TCS Daily


Life at the Margins

By Benjamin Zycher - July 16, 2002 12:00 AM

In August 2000, Nicholas Markowitz, 15, was kidnapped in a Los Angeles suburb, held for several days, and then murdered by a group of men who had grown up with Markowitz' older brother. The larger motives for this crime remain murky, with allegations of prior drug dealing, drug debts, and attempted insurance fraud on the part of the older men still unresolved. It is clear that the young victim was innocent. What is clear as well is that the de facto absence of a death penalty in California led to the decision to murder the teenager.

After one of alleged killers, Jesse James Hollywood -- no, I am not making that up -- "called his lawyer and learned the severe penalty for kidnapping, police say, the young men decided they had to kill Nicholas" (Los Angeles Times, August 26, 2001). In other words, since the penalty for kidnapping effectively was a life sentence or something close to it, and since the perceived probability that the kidnappers would be apprehended and convicted was high, the marginal (or "extra") penalty for murdering Markowitz was perceived to be low or zero, in that the likelihood of actual subjection to capital punishment in California is trivial -- California has executed ten individuals since 1976. And it's a punishment that, in any event, is delayed one or two decades by the appeals process. Accordingly, the prospective act of murder, even upon arrest and conviction, would yield the same life sentence already looming. So why not get rid of the central witness to the kidnapping?

Thus does the distinction between "absolute" and "marginal" deterrence of crime become crucial. It is one thing to say that stiff penalties in principle are appropriate because they deter criminals. It is quite another to ask whether a given stiff sentence for a serious crime encourages crimes even more egregious by reducing the prospect of punishment even stiffer.

Consider the California "three strikes" law. A third strike puts the criminal in the hoosegow for life. The first two strikes must be felonies that are serious, with penalties that are determined by the nature of the crimes, and with a sharply higher penalty upon conviction for the second strike. That penalty structure thus is roughly appropriate in terms of deterrence because the second strike for a serious crime carries a stiff prison term.

But the third strike is problematic: It carries a life term for any felony, whether serious or not, so that a criminal pondering his next offense faces the same life sentence for attempted murder, auto theft, or stealing someone's lunch. So there is little reason for a hungry criminal merely to walk into a hamburger joint for a free meal. Why not think big? Steal a car emerging from the drive-through lane, throw the driver under the wheels of the truck directly behind, and enjoy a nice, kosher bacon cheeseburger. The extra prison time by design will not be super-sized.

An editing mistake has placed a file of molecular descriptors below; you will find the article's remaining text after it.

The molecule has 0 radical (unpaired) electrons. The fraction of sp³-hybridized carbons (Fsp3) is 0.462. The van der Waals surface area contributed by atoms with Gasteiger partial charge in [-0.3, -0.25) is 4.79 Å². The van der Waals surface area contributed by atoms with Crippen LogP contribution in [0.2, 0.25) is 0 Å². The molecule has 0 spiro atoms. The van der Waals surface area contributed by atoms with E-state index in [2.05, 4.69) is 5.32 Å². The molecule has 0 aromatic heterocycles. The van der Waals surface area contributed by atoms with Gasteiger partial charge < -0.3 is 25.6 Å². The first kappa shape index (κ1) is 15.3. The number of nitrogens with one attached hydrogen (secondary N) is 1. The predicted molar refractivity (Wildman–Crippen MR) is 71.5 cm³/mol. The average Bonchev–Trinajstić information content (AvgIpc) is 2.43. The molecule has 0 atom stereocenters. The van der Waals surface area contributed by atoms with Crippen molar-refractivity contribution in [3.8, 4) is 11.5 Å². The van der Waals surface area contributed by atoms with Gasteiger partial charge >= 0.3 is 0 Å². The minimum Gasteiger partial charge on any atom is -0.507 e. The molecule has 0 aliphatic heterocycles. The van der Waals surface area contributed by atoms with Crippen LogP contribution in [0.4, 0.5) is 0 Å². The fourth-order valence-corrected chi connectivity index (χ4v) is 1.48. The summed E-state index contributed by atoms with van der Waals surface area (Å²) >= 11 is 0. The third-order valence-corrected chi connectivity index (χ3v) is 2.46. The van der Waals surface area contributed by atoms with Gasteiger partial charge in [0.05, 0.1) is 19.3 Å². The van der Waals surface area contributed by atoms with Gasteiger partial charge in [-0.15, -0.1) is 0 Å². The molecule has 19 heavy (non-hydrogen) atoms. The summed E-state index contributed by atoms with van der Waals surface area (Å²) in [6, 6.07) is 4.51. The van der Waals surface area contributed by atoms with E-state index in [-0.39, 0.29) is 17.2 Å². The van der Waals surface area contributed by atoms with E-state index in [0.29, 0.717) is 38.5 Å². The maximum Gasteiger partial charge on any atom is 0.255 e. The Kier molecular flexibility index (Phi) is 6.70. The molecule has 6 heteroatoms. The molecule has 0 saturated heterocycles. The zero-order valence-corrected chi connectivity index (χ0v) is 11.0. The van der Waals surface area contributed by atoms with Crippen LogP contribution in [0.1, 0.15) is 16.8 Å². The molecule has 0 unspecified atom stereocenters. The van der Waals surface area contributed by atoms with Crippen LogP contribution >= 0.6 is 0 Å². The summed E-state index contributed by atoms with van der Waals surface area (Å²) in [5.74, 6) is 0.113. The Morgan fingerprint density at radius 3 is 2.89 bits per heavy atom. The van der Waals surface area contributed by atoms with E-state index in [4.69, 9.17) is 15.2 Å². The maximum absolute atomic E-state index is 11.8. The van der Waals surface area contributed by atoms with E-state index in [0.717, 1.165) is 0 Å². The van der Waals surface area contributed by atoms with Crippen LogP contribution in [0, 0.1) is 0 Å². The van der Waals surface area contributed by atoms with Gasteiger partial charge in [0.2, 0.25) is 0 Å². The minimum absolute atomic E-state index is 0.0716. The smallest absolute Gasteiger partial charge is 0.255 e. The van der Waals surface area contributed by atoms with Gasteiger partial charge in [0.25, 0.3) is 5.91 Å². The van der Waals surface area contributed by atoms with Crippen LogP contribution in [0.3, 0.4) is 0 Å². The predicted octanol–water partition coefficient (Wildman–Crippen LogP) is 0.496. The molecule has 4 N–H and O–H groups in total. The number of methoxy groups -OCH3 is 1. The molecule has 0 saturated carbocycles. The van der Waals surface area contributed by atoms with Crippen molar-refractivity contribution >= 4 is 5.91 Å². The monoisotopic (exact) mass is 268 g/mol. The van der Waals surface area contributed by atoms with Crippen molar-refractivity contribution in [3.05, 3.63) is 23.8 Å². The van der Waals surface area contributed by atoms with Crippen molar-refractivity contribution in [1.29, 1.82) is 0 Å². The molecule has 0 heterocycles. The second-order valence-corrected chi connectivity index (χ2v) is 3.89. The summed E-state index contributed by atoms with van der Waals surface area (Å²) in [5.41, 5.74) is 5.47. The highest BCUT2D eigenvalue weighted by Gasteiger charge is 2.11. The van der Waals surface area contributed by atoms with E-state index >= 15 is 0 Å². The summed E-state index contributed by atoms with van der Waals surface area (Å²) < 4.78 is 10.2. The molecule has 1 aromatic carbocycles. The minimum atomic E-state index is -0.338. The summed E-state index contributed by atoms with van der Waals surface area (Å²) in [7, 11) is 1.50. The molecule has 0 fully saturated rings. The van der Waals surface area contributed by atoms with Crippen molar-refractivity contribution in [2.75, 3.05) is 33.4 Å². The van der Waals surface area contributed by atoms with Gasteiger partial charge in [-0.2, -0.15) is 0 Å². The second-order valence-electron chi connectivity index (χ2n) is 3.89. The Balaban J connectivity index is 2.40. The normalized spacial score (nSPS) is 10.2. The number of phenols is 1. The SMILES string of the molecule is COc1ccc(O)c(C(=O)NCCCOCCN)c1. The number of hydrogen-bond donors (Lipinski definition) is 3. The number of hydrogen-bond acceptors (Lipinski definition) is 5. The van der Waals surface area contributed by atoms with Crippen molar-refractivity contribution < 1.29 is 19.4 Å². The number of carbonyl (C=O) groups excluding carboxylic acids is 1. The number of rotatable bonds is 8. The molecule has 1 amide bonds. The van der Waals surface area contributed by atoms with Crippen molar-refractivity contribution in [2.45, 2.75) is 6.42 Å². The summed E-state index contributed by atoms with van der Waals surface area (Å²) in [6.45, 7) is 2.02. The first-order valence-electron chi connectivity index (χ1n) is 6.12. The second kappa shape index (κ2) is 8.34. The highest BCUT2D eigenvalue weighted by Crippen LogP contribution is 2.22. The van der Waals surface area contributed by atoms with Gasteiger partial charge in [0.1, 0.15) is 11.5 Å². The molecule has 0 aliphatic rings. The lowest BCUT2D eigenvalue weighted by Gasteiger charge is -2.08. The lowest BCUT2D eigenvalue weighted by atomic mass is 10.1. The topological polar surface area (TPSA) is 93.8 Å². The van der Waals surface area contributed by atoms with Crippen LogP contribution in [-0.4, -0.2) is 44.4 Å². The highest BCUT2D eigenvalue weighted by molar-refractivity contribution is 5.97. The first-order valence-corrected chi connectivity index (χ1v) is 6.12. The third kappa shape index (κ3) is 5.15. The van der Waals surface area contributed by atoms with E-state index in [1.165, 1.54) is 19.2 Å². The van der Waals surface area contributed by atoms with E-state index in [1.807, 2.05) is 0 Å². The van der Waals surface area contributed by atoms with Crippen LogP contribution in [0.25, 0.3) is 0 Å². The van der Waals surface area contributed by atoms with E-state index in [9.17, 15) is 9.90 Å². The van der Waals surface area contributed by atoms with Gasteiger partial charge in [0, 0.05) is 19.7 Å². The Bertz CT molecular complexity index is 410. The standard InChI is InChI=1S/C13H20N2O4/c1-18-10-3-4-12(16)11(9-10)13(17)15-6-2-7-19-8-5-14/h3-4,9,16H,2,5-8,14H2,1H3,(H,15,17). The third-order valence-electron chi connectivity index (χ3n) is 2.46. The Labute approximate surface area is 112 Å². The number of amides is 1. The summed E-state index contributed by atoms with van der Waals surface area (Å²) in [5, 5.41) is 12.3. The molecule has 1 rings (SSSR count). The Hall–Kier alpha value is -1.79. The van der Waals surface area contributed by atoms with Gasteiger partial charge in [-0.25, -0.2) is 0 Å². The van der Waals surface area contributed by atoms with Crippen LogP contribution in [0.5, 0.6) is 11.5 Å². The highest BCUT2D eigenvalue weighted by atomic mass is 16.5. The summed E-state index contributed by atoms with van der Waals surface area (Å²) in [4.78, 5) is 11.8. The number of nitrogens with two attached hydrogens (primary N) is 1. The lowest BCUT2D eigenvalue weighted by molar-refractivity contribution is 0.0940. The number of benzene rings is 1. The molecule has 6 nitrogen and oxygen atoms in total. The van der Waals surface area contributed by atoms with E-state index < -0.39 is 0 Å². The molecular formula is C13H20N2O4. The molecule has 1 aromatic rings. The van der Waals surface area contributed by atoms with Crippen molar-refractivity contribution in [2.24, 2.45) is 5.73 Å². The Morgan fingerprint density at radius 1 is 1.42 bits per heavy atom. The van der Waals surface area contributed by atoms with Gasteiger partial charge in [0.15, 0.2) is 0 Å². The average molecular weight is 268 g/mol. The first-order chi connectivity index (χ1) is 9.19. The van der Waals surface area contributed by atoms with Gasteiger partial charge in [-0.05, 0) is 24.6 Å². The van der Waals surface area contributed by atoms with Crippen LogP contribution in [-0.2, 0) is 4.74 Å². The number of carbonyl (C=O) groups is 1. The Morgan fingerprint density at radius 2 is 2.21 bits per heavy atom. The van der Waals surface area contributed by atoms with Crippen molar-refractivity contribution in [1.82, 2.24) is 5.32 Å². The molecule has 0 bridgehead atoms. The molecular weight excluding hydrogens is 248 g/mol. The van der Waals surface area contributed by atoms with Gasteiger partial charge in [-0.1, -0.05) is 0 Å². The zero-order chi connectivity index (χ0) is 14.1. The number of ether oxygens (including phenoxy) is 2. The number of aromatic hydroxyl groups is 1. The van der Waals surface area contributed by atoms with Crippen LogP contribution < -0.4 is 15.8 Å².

Yes, it is true that California has adopted such adjustments as discretion on the part of prosecutors and judges as to whether to count certain past crimes as "strikes." But such an ad hoc approach is problematic both in practice and as a general principle in a nation that is supposed to be governed by a rule of law. And it is utterly useless in the context of the most serious crimes in the absence of a death penalty. Many crimes -- attempted murder, aggravated rape, kidnapping for ransom, and the like -- are so egregious that they appropriately carry very stiff penalties approximating life sentences. In the absence of a death penalty, that necessarily reduces the marginal penalties for offenses even worse, a state of affairs that can be predicted to increase the rate at which such terrible crimes are committed.

Therefore, the absence of an effective death penalty, whether formal or de facto, by reducing marginal penalties for the most serious of crimes, creates an important problem in the context of crime deterrence. One way around this problem is to reduce penalties for the large array of lesser crimes so as to preserve marginal deterrence for the more serious ones. But that would yield an increase in the rate at which the lesser crimes -- many of which are hardly trivial -- are committed, and might actually increase the rate at which the truly serious crimes are observed, in that some of the latter are unplanned outcomes of lesser felonies.

After all, for example, some murders committed during convenience-store holdups are not envisioned by the robbers beforehand. In short, an attempt to preserve marginal deterrence by reducing penalties across the board is likely to increase serious crime generally, hardly a salutary outcome. And given the very low likelihood that an innocent actually will be executed, such an across-the-board reduction in penalties is likely on net to increase the taking of innocent life (or of those not guilty of murder), in this case by criminals rather than by state governments, a distinction that may or may not be important.